Line managers are often among the first to know at work, when someone has a health concern. Yet poor management can be blamed for many wellbeing concerns.
Our workplace wellbeing research with the CIPD found that over two-fifths (43 per cent) of organisations identify management style as a main cause of stress, and 13 per cent say a lack of employee support from line managers contributes too.
What’s missing is training and support for line managers themselves, and this should include the following elements:
Spotting signs of health concerns
Just 18 per cent of organisations say that their managers are confident and competent to spot warning signs of mental ill-health. Prevention and early intervention is key for good mental health, but for this to happen, managers need to be able to identify when something’s wrong, so they can reach out to employees and help them access the support they need.
Having difficult conversations
Health is a very personal topic, so sometimes the hardest part for managers is broaching the subject – in fact, only 30 per cent of organisations say that managers are confident to have sensitive discussions. Training should include guidance on handling these conversations. It can be made easier by talking at the first signs of an issue, which is why being able to spot signs is important.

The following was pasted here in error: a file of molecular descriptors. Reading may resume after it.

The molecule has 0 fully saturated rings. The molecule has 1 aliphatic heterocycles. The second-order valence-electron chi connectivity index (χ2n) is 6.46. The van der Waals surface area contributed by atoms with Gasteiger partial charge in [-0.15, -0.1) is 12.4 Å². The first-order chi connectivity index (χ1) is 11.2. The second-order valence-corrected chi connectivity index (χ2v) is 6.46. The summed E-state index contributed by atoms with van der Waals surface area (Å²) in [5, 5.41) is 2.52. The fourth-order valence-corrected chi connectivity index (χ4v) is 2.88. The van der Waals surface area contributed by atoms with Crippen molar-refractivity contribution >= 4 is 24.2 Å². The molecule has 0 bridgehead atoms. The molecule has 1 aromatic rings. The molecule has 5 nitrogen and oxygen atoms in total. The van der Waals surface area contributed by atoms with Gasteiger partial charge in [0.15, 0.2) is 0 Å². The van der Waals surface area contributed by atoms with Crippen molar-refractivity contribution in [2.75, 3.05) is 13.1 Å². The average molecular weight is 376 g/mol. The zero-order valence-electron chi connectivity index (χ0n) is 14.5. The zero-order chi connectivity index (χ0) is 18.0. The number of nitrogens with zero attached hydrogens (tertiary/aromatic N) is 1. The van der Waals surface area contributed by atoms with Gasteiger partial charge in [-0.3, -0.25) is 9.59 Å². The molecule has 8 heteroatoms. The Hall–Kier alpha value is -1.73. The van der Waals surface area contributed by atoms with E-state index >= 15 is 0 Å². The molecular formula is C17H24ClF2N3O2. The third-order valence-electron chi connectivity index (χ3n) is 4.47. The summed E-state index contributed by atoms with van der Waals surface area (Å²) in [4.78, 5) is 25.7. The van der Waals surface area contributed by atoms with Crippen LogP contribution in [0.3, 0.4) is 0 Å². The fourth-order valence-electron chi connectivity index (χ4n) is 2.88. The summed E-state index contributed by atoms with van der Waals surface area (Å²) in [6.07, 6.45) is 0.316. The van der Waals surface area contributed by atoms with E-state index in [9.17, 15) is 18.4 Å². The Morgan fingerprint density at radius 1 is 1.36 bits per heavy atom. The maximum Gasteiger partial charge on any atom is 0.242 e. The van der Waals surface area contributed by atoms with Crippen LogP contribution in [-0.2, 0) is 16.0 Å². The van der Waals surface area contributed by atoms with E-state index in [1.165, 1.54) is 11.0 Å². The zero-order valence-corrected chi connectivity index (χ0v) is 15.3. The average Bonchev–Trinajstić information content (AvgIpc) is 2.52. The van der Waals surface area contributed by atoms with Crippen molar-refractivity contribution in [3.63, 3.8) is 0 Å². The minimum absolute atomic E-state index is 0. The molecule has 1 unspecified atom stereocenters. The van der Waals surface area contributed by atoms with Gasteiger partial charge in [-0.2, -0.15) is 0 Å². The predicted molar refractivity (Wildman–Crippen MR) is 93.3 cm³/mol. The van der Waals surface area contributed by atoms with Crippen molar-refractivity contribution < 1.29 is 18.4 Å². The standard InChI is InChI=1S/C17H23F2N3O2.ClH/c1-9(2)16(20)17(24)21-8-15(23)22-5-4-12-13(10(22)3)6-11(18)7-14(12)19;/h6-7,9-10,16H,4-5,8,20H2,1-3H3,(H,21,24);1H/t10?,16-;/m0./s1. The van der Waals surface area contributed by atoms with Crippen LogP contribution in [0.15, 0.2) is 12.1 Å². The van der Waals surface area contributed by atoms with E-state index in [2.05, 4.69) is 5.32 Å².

Effectively signposting people to support
We can’t expect managers to be health experts, but they must know where employees can access further help. However, less than a third of organisations say managers are confident in doing this. Line managers need to be aware of the tools available to help, such as an EAP or GP service. And of course, how these resources can be accessed.
Undoubtedly, line managers play an important role in workplace wellbeing. We’ve created a guide for managers to support them in helping their teams thrive at work.
All figures are taken from the CIPD/Simplyhealth Health and Well-being at Work 2019 report.